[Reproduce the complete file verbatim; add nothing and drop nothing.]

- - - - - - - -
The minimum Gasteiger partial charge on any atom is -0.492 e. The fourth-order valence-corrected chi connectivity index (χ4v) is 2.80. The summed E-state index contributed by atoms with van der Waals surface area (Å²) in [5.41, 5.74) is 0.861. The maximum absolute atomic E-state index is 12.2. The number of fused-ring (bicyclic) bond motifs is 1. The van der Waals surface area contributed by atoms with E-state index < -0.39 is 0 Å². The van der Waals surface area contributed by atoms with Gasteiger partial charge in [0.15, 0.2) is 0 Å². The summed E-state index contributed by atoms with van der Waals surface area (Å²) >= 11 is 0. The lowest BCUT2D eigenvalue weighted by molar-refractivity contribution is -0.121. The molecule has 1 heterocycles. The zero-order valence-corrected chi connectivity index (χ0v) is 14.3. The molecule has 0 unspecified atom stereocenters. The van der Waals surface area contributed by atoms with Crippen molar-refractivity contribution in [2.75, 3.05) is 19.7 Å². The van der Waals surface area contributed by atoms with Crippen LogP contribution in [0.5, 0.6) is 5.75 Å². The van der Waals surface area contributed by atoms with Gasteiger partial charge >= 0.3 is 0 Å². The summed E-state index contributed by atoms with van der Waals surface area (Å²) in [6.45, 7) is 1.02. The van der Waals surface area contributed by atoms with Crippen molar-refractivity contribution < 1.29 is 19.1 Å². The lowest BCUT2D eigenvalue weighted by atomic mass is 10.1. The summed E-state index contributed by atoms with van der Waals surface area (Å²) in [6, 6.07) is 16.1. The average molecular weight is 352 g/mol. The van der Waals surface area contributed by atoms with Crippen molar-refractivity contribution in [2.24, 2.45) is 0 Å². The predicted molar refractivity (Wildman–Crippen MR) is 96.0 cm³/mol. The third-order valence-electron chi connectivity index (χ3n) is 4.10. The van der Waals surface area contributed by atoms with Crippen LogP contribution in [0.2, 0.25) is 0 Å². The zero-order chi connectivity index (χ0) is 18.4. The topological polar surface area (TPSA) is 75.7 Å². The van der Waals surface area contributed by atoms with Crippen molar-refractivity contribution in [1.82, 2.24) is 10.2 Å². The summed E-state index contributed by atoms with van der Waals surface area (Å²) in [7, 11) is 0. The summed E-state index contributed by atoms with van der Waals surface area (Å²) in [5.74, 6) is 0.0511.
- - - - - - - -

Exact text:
The minimum Gasteiger partial charge on any atom is -0.492 e. The fourth-order valence-corrected chi connectivity index (χ4v) is 2.80. The summed E-state index contributed by atoms with van der Waals surface area (Å²) in [5.41, 5.74) is 0.861. The maximum absolute atomic E-state index is 12.2. The number of fused-ring (bicyclic) bond motifs is 1. The van der Waals surface area contributed by atoms with E-state index < -0.39 is 0 Å². The van der Waals surface area contributed by atoms with Gasteiger partial charge in [0.15, 0.2) is 0 Å². The summed E-state index contributed by atoms with van der Waals surface area (Å²) >= 11 is 0. The lowest BCUT2D eigenvalue weighted by molar-refractivity contribution is -0.121. The molecule has 1 heterocycles. The zero-order valence-corrected chi connectivity index (χ0v) is 14.3. The molecule has 0 unspecified atom stereocenters. The van der Waals surface area contributed by atoms with Crippen molar-refractivity contribution in [2.75, 3.05) is 19.7 Å². The van der Waals surface area contributed by atoms with Crippen LogP contribution in [0.5, 0.6) is 5.75 Å². The van der Waals surface area contributed by atoms with Gasteiger partial charge >= 0.3 is 0 Å². The summed E-state index contributed by atoms with van der Waals surface area (Å²) in [6.45, 7) is 1.02. The van der Waals surface area contributed by atoms with Crippen molar-refractivity contribution < 1.29 is 19.1 Å². The lowest BCUT2D eigenvalue weighted by atomic mass is 10.1. The summed E-state index contributed by atoms with van der Waals surface area (Å²) in [6, 6.07) is 16.1. The average molecular weight is 352 g/mol. The van der Waals surface area contributed by atoms with Crippen molar-refractivity contribution in [2.24, 2.45) is 0 Å². The predicted molar refractivity (Wildman–Crippen MR) is 96.0 cm³/mol. The third-order valence-electron chi connectivity index (χ3n) is 4.10. The van der Waals surface area contributed by atoms with Crippen LogP contribution in [0.2, 0.25) is 0 Å². The zero-order chi connectivity index (χ0) is 18.4. The topological polar surface area (TPSA) is 75.7 Å². The van der Waals surface area contributed by atoms with Crippen molar-refractivity contribution in [1.82, 2.24) is 10.2 Å². The summed E-state index contributed by atoms with van der Waals surface area (Å²) in [7, 11) is 0. The summed E-state index contributed by atoms with van der Waals surface area (Å²) in [5.74, 6) is 0.0511.